When was the last time you used Microsoft Word or Excel, Mac or PC? If this is indeed the post-PC era, there’s even less value in Word and Excel, and plenty of substitutes are available. If you need to use a dinosaur application, it might as well be free.
The Same (almost), But Free
Here’s the deal about using Microsoft Office, specifically Word, Excel, and PowerPoint. Why bother? iPads are the best selling non-iPhone computing device. No Office there, right?
What we have found in the iPhone era, and again in the post-PC, iPad dominated era, is that Office, for whatever it’s worth, is a dinosaur suite of apps that hardly anyone likes.
Mac, iPhone, and iPad users can choose from dozens or hundreds of different apps to write, plus, if you have to do some of what Office does, there’s Apple’s suite of Numbers, Pages, and Keynote.
What if you’re a diehard Office user, and you’re looking at another expensive upgrade, yet you recognize the handwriting on the wall (Office is a dinosaur)? Is there a good alternative that’s less expensive?
Do bears live in the woods? Are umpires blind? Is free good? Try LibreOffice. Think of it as Microsoft Office but without a price tag. It’s the perfect suite of apps to keep one foot firmly planted in the past, and the other foot firmly planted in valueland.
LibreOffice runs on Windows PCs, flavors of Linux PCs, and, of course, the Mac. Start LibreOffice with a familiar Start Center.
LibreOffice comes with six distinct modules. Writer is similar to Word. Calc is similar to Excel. Impress is similar to PowerPoint.
That’s three. Also included are Draw (a drawing app), Base (a database front end), and Math (an equation editor).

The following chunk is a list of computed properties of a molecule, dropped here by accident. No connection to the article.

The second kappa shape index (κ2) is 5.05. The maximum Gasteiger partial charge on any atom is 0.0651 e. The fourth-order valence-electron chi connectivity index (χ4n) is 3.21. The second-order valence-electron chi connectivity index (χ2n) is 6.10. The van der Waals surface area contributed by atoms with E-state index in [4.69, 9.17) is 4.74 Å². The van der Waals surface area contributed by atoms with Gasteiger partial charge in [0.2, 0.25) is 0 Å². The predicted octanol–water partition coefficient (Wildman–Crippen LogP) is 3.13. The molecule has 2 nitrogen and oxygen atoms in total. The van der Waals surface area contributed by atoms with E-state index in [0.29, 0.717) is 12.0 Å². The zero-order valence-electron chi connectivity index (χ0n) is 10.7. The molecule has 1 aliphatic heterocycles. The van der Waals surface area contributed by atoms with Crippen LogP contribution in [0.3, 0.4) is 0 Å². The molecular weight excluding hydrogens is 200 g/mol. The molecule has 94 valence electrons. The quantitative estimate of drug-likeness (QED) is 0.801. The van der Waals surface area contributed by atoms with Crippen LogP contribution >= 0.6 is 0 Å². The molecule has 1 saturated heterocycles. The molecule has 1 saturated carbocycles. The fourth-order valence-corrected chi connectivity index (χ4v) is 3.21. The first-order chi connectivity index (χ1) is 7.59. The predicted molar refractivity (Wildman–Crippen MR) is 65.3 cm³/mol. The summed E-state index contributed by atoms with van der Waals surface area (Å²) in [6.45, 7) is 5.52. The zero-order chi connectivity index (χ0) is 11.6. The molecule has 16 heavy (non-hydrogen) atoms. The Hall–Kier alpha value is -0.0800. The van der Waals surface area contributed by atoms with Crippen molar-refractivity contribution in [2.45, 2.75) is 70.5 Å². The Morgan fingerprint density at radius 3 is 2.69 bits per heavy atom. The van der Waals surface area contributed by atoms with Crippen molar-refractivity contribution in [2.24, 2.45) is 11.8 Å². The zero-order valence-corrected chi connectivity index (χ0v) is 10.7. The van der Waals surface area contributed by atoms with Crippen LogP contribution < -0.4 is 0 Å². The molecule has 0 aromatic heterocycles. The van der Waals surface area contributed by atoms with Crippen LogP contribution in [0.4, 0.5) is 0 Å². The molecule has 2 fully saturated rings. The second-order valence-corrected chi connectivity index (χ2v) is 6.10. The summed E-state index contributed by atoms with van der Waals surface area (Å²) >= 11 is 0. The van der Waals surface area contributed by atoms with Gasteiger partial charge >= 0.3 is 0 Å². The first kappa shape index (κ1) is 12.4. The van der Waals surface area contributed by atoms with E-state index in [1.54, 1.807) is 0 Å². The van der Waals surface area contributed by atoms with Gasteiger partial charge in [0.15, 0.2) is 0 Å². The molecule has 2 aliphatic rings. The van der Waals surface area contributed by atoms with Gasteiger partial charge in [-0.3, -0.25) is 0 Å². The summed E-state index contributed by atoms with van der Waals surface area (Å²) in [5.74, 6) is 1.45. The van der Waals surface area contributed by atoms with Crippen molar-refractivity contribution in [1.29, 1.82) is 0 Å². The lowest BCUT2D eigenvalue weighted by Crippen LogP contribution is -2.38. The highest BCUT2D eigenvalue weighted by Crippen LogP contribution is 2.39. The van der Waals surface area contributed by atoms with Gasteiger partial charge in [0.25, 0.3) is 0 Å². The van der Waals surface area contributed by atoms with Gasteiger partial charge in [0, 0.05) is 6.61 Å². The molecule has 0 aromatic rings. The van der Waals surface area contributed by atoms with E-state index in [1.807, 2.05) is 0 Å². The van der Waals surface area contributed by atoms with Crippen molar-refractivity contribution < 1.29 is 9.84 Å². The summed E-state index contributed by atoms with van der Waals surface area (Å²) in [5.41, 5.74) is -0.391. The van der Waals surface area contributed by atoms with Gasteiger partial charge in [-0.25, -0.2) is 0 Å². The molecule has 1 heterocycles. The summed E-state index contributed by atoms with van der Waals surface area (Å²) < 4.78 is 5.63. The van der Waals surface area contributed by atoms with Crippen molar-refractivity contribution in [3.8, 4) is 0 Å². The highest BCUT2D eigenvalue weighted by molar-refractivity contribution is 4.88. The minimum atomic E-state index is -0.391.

If you’ve used Microsoft Office does this look familiar?
Tools an menus in Writer are instantly familiar to anyone who’s used Microsoft Word. Excel users will be right at home with Calc. Most spreadsheets for Excel can be opened in Calc.
Impress, of course, is like PowerPoint without the price tag.
LibreOffice is based upon OpenOffice, another Microsoft Office-like suite of apps that are open source and free.
If what you’re after is a, more or less, free version of Office without Microsoft’s tax, this is a good start. LibreOffice has a built-in PDF file creator. The Base module is basically a front end to whatever database you prefer to use, including Microsoft Access.
The Microsoft Office-like menu structure is still a labyrinth, a relic from the feature wars of yesteryear.
Unfortunately, LibreOffice is merely a look-alike and work-alike of a suite of apps whose time has come and gone. The three basic modules are still as cumbersome and complex as Word, Excel, and PowerPoint, so there’s no new ground being paved. And, LibreOffice has a poor reputation among Mac users who keep track of apps that crash.
LibreOffice’s claim to fame is basic Office compatibility, and the lowest of low price tags. It remains a link to the past in the post-PC era. If Office is dying, LibreOffice, OpenOffice, and other suites are hastening the death knell, yet they themselves are digital dinosaurs.